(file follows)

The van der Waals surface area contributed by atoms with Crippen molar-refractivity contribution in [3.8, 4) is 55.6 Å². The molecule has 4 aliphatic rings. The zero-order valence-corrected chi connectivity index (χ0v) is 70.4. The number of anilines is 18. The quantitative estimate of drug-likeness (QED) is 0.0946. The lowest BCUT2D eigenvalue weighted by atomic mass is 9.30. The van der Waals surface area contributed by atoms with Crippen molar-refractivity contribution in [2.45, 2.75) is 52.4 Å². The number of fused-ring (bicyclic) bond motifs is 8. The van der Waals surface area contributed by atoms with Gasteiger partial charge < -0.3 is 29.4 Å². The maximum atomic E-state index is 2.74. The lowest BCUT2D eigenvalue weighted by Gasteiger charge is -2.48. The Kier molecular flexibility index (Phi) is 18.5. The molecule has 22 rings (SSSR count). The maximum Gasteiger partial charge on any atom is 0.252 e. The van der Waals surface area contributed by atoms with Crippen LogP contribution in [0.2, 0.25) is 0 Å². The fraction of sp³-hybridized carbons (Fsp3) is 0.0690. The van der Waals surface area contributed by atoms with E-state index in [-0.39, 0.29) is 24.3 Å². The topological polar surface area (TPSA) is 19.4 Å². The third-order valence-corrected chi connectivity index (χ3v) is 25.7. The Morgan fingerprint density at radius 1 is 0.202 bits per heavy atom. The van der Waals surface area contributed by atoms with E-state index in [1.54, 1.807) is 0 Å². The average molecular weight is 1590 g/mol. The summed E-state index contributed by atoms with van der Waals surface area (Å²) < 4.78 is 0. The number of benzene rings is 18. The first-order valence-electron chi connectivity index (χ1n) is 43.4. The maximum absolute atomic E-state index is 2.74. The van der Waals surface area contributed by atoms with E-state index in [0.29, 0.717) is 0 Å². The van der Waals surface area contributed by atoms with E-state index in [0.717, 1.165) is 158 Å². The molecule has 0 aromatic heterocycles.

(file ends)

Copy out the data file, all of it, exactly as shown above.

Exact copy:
The van der Waals surface area contributed by atoms with Crippen molar-refractivity contribution in [3.8, 4) is 55.6 Å². The molecule has 4 aliphatic rings. The zero-order valence-corrected chi connectivity index (χ0v) is 70.4. The number of anilines is 18. The quantitative estimate of drug-likeness (QED) is 0.0946. The lowest BCUT2D eigenvalue weighted by atomic mass is 9.30. The van der Waals surface area contributed by atoms with Crippen molar-refractivity contribution in [2.45, 2.75) is 52.4 Å². The number of fused-ring (bicyclic) bond motifs is 8. The van der Waals surface area contributed by atoms with Gasteiger partial charge < -0.3 is 29.4 Å². The maximum atomic E-state index is 2.74. The lowest BCUT2D eigenvalue weighted by Gasteiger charge is -2.48. The Kier molecular flexibility index (Phi) is 18.5. The molecule has 22 rings (SSSR count). The maximum Gasteiger partial charge on any atom is 0.252 e. The van der Waals surface area contributed by atoms with Crippen LogP contribution in [0.2, 0.25) is 0 Å². The fraction of sp³-hybridized carbons (Fsp3) is 0.0690. The van der Waals surface area contributed by atoms with E-state index in [-0.39, 0.29) is 24.3 Å². The topological polar surface area (TPSA) is 19.4 Å². The third-order valence-corrected chi connectivity index (χ3v) is 25.7. The Morgan fingerprint density at radius 1 is 0.202 bits per heavy atom. The van der Waals surface area contributed by atoms with E-state index in [1.54, 1.807) is 0 Å². The average molecular weight is 1590 g/mol. The summed E-state index contributed by atoms with van der Waals surface area (Å²) < 4.78 is 0. The number of benzene rings is 18. The first-order valence-electron chi connectivity index (χ1n) is 43.4. The maximum absolute atomic E-state index is 2.74. The van der Waals surface area contributed by atoms with E-state index in [0.29, 0.717) is 0 Å². The van der Waals surface area contributed by atoms with E-state index in [0.717, 1.165) is 158 Å². The molecule has 0 aromatic heterocycles.